The American novelist William Maxwell (1908-2000), who wrote searchingly and lovingly about his Illinois childhood, told an interviewer late in life that if people didn’t write down what they remembered, so many beautiful things would vanish forever. 

Maxwell was right, and I am reminded of this now more than ever before.

One of the Beloved’s friends has endured the deaths of her parents, both in their early nineties, in the past year.  I met her parents twice.  They had been political activists in the Thirties; the husband, a writer, had worked with Langston Hughes.  When they heard that I was immersed in the jazz of their era, they — in turn — became happily animated.  They had been to Cafe Society; they had heard Billie Holiday and Fats Waller frequently; they had particularly loved a pianist who played on Fifty-Second Street but couldn’t immediately call his name to mind.  (He was Clarence Profit.)  They had been at the 1941 Count Basie recording session when Paul Robeson tried to sing Richard Wright’s blues in praise of Joe Louis, KING JOE.

Each of these comments seemed to me like a doorway into the miraculous past: people stting in the same room had been there.  They had seen my heroes; they might have magical narratives to share. 

Of course, they no longer remembered any details.  Robeson had had a hard time; the clubs on Fifty-Second Street had been a  great pleasure; they beamed as we exchanged the magic names.  I had come too late.  And they took their stories with them.

I urge my readers to ask questions of the Elders of the Tribe.  The Elders don’t have to be musicians; they can be someone’s aunt, who owned a candy store where Ellington would buy cigarettes.  Or we ourselves can be the Elders, contributing our own memories before they — and we — vanish.  I never saw Clarence Profit, but I did see Bobby Hackett indicating to the band the tempo he wanted for the next number by clicking his tuning slide back and forth in time.  Having written that down, I have hopes that it has a less evanescent existence. 

What do you remember?

5 responses to “WRITE NOW!

  1. Pingback: WRITE NOW!

  2. Barbara Bengels

    Funny that you should be discussing this subject–because a friend of mine named Emily just asked if you would be willing to sit for an interview so that she could capture your memories–on tape, of course.

  3. Tell her yes!

  4. Two astonishing things happened in 1955: the Brooklyn Dodgers won the World Series, and I shook hands with Louis Armstrong.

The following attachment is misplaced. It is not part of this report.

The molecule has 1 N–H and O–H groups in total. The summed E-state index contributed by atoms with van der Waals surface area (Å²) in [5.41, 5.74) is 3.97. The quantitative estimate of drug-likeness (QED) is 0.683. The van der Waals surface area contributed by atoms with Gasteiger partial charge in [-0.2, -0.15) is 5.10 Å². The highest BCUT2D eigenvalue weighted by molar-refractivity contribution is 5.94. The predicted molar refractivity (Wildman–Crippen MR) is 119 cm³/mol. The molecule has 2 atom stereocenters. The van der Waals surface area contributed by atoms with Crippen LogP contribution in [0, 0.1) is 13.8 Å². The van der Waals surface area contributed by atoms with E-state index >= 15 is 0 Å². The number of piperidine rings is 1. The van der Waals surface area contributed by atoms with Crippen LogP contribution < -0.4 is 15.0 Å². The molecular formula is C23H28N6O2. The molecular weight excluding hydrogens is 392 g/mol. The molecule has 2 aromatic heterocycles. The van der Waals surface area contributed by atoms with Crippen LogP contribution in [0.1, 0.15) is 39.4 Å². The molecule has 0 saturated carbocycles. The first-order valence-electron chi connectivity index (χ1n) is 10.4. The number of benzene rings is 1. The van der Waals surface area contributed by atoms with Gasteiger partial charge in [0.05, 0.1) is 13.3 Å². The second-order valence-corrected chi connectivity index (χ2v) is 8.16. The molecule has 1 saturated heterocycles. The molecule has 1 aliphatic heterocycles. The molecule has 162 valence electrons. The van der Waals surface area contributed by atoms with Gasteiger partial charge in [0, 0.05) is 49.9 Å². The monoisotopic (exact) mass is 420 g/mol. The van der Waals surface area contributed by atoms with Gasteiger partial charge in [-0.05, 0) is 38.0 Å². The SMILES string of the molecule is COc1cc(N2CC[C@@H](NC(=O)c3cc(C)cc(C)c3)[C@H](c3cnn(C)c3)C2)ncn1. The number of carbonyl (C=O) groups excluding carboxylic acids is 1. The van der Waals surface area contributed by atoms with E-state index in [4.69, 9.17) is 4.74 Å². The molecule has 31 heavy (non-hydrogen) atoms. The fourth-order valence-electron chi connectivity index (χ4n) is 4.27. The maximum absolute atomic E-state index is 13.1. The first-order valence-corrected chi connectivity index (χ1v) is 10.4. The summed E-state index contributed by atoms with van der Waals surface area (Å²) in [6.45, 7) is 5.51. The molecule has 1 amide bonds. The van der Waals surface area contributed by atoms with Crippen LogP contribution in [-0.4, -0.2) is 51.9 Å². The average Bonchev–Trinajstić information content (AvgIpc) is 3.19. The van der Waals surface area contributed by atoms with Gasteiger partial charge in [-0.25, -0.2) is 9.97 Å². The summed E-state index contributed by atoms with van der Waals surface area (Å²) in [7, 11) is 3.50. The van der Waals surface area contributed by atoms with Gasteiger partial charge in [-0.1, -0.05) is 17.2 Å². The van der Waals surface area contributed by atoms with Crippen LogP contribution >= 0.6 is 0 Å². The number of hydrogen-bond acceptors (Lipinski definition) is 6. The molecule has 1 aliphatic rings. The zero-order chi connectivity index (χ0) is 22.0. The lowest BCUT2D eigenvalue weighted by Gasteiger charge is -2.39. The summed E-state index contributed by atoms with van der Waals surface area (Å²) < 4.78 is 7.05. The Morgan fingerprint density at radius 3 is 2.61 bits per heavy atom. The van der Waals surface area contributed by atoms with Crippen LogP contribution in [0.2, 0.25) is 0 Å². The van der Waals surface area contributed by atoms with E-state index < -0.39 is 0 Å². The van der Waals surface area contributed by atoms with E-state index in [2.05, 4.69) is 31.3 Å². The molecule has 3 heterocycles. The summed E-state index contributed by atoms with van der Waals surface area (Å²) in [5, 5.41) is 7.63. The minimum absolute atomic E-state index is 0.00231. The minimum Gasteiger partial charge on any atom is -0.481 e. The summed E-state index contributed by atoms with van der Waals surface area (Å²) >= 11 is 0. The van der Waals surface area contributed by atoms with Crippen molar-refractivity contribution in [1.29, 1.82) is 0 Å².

I was a junior in high school, and my friend Richie and I went on a double-date to Basin Street East to see Louis and the all-stars: Ed Hall, Trummy Young, Arvell Shaw, Billy Kyle. Richie and I didn’t have our draft cards yet, i.e. we weren’t old enough to order alcohol. Despite this, we were given a ringside table. Thus, for two blissful sets I was “this far” from Pops!

    Between sets, prompted by the cigarette girl/house photographer, I shelled out $5.00 (no small sum to a 1955 kid) to have my picture taken with him. As she composed the shot, Louis and I shook hands. To this day I remember the feel of his hand: like well-worn leather. At the time my entire jazz knowledge was based on about 20 LPs and three books – by Robert Goffin, Barry Ulanov, and Marshall Stearns. Armed with all this knowledge, I managed, as our picture was being taken, to stammer some question involving Louis’ relationship with King Oliver. His expression softened and brightened noticeably, and he said, “He was like a daddy to me.”

    Two postscripts: (1) Somewhere there exists a photo of Pops shaking hands with an awkward, acne’d adolescent at Basin Street East in 1955, but I haven’t been able to find it. (2) My Beloved recently asked me who the girls were on our double-date. On this my memory is a total blank.

  5. Michael– The dozen or so times I worked with Bobby, when he wanted a tempo, he tapped his horn with his wedding ring- often right on the bell but muffled with a couple of other fingers. At O’Connor’s (Jim Andrews gig) because of space, it was necessary for him to stand to the right of my floor-tom. Sometimes Bobby would have to tap for awhile as Jimmy (between tunes) would light a cigarette… take a puff or two… put that down and pick up his beer…. take a couple of sips of that… all the while Bobby is patiently tapping his wedding ring on his horn.
    “Ding-ding” seems appropriate here. mb

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